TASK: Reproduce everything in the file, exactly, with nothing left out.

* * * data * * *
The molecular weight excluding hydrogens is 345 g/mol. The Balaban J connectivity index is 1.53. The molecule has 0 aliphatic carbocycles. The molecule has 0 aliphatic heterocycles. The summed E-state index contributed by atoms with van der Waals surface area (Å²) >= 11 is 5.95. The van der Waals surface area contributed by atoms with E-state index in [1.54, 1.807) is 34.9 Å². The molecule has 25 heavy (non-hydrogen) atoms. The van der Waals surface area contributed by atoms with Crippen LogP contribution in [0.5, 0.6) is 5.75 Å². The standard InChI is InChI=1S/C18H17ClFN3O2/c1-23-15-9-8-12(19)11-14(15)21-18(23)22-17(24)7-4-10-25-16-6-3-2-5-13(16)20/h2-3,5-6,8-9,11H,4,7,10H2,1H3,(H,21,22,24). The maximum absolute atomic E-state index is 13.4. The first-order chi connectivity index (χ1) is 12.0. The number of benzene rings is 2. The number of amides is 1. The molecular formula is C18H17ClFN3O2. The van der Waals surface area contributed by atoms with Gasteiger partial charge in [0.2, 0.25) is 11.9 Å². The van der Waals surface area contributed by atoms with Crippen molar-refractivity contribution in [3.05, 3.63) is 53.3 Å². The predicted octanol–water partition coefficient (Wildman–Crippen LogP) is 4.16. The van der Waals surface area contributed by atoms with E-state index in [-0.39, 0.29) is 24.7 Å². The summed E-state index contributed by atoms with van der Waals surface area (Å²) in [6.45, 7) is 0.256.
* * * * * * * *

The molecular weight excluding hydrogens is 345 g/mol. The Balaban J connectivity index is 1.53. The molecule has 0 aliphatic carbocycles. The molecule has 0 aliphatic heterocycles. The summed E-state index contributed by atoms with van der Waals surface area (Å²) >= 11 is 5.95. The van der Waals surface area contributed by atoms with E-state index in [1.54, 1.807) is 34.9 Å². The molecule has 25 heavy (non-hydrogen) atoms. The van der Waals surface area contributed by atoms with Crippen LogP contribution in [0.5, 0.6) is 5.75 Å². The standard InChI is InChI=1S/C18H17ClFN3O2/c1-23-15-9-8-12(19)11-14(15)21-18(23)22-17(24)7-4-10-25-16-6-3-2-5-13(16)20/h2-3,5-6,8-9,11H,4,7,10H2,1H3,(H,21,22,24). The maximum absolute atomic E-state index is 13.4. The first-order chi connectivity index (χ1) is 12.0. The number of benzene rings is 2. The number of amides is 1. The molecular formula is C18H17ClFN3O2. The van der Waals surface area contributed by atoms with Gasteiger partial charge in [0.2, 0.25) is 11.9 Å². The van der Waals surface area contributed by atoms with Crippen molar-refractivity contribution in [3.05, 3.63) is 53.3 Å². The predicted octanol–water partition coefficient (Wildman–Crippen LogP) is 4.16. The van der Waals surface area contributed by atoms with E-state index in [-0.39, 0.29) is 24.7 Å². The summed E-state index contributed by atoms with van der Waals surface area (Å²) in [6.45, 7) is 0.256.